Biology professor balances campaigning, teaching

Riley Guerzini, News Editor

Edie Hardcastle is looking to turn her political activism into political action.

The associate professor of biology is running to replace Republican incumbent Jim Tomes for the District 49 seat in the Indiana Senate. Tomes has held the seat since 2010 and neither candidate currently has a primary opponent.

District 49 is located in the southwest corner of the state and is composed of Posey County, five townships in Gibson County and eight townships in Vanderburgh County.

Hardcastle said she will continue to teach 12 credit hours this semester, which includes two lectures and four labs.

She said she has been able to balance her political activism and teaching for the past year through her work as president of Indivisible Evansville, a chapter of the national Indivisible movement which whose mission is to “fuel a progressive grassroots network of local groups to resist the Trump Agenda,” according to their website. She is also a member of the nation’s largest environmental organization, the Sierra Club.

“It’s been a year-long political boot camp,” she said. “It’s been an amazing experience to meet with people across Evansville and the district and we have formed a coalition of people who want to bring change to the area.”

The university’s rules on employees running for public office say that “In order to avoid jeopardizing the University’s tax-exempt status, computer facilities and services may not be used for personal financial gain or in connection with political activities, without prior written approval in each instance.”

According to the USI Handbook, employees who participate in political activities, support or become candidates must do so as individuals and cannot use the university name, facilities or involve the school in any way with political activities.

“It is assumed that all members of the staff may exercise their rights as citizens, may affiliate with and be active in the political party of their choice, and as individuals may support candidates, parties or governmental measures as they desire,” the handbook states. “The university, as a public educational institution, must necessarily be nonpartisan in all of its political and governmental relationships and does not support any political party or candidate for public office.”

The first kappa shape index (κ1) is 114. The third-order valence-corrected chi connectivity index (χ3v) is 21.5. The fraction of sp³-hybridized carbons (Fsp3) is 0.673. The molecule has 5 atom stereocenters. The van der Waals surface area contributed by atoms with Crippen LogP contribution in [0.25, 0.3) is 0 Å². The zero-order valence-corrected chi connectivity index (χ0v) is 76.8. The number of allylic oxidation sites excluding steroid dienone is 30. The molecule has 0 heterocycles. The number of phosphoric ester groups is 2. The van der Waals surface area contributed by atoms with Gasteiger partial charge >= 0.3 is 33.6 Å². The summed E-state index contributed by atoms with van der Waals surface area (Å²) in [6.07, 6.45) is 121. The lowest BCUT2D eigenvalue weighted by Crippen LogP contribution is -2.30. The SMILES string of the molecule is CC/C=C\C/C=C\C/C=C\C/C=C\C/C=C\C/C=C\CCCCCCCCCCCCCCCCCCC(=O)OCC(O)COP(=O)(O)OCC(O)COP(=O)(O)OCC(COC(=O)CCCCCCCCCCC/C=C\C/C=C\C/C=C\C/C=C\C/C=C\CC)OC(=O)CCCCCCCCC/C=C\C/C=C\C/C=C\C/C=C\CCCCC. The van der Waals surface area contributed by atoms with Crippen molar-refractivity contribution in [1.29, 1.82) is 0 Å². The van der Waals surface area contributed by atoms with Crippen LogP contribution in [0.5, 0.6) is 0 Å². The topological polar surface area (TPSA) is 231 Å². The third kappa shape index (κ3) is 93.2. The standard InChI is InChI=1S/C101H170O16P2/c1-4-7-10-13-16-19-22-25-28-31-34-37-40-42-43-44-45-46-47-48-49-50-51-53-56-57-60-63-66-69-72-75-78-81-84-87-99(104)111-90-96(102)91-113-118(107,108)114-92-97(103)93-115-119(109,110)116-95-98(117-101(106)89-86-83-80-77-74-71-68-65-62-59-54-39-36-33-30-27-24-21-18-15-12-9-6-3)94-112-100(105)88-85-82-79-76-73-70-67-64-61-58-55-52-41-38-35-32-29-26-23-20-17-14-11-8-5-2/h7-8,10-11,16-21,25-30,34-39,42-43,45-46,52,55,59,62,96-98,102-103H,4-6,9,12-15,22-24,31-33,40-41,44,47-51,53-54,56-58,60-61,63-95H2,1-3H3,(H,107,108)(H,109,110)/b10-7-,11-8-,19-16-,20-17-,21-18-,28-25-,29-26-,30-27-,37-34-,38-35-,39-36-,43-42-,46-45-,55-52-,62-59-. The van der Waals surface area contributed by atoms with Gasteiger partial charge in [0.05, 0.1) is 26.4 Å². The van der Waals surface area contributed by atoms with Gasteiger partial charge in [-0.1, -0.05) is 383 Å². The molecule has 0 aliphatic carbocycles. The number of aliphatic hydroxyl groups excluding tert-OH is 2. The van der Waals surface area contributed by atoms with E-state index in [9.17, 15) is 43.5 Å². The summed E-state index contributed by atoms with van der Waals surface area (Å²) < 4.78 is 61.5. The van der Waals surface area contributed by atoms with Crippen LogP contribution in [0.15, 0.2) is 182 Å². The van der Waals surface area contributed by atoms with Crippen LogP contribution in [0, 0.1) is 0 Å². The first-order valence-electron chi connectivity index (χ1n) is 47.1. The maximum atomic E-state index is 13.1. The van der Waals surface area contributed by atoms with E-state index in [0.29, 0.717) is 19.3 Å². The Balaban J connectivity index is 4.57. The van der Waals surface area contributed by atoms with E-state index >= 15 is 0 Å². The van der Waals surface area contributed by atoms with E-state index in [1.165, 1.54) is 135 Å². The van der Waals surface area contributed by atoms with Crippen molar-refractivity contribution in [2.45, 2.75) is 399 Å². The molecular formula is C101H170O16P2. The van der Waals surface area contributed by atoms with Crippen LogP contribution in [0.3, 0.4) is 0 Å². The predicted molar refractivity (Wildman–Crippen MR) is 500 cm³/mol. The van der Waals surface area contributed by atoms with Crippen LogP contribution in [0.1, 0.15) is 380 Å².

Political parties or organizations are allowed to use university facilities for meeting purposes on a rental basis, but it may not in any way imply the school sponsors or supports the organization’s purposes or programs.

“Edie is part of what we are seeing across the country there is an awakening of people of science in particular who have stayed away from public jobs and I would hope that she would bring more of that analytical demeanor depending on facts and making decisions that are data driven that have appropriate levels of research behind them,” he said.

Summers said he has worked with Hardcastle for 12 years.

As a department chair, he said he is able to work with her to put together a schedule that is more conducive to her to be able to campaign.

Hardcastle’s faculty contract requires her to teach 12 credit hours each semester. Summers said he can spread the teaching load out in a variety of ways including giving her a heavier schedule in the fall and lighter schedule in the spring.

“We can spread the load out in some pretty creative ways so that they still meet their contract, but yet still have some flexibility in scheduling if that would be something she would want to do,” he said.

Summers said her experience goes further than her education and she understands what impacts families in the region from being a mom and wife.

“I think she’s in it for the right reason,” he said. “She is genuinely concerned about the climate in politics and I think she will be helpful in that regard.”

Hardcastle said she wants to prioritize making college more affordable by initiating more scholarship programs and keeping tuition from rising.

“When I went to college it was much less expensive,” she said. “As professors, we have to expect that our students are working at least part-time jobs. Education is the foundation of our future. We have to start investing more in our schools in order to prepare students for the workforce.”

The United States has a history of educators running for political office. Massachusetts Sen. Elizabeth Warren (D) was a professor at Harvard Law School before being elected in 2012. President Obama taught at the University of Chicago Law School for twelve years before becoming an Illinois state senator in 1997.

In Indiana, former adjunct law professor Pat Hackett (D) is running to become the Democratic nominee for Indiana’s 2nd congressional district. Andrew Takami (R) is the former director of the Purdue Polytechnic New Albany and is currently running for U.S. Senate.

Hardcastle said the most difficult part of her campaign will be raising enough money to compete with her Republican counterparts and the legislators are listening to their big donors instead of their constituencies.

“We are never going to have as much money as the Republicans,” she said. “No large corporations are going to donate to us so as a result, we have to work harder and smarter.”

The Indiana primary for state senate will be held May 8. It is an open primary which means voters are not required to declare party affiliation, so they can vote for whatever party they want. The general election is scheduled for Nov. 6.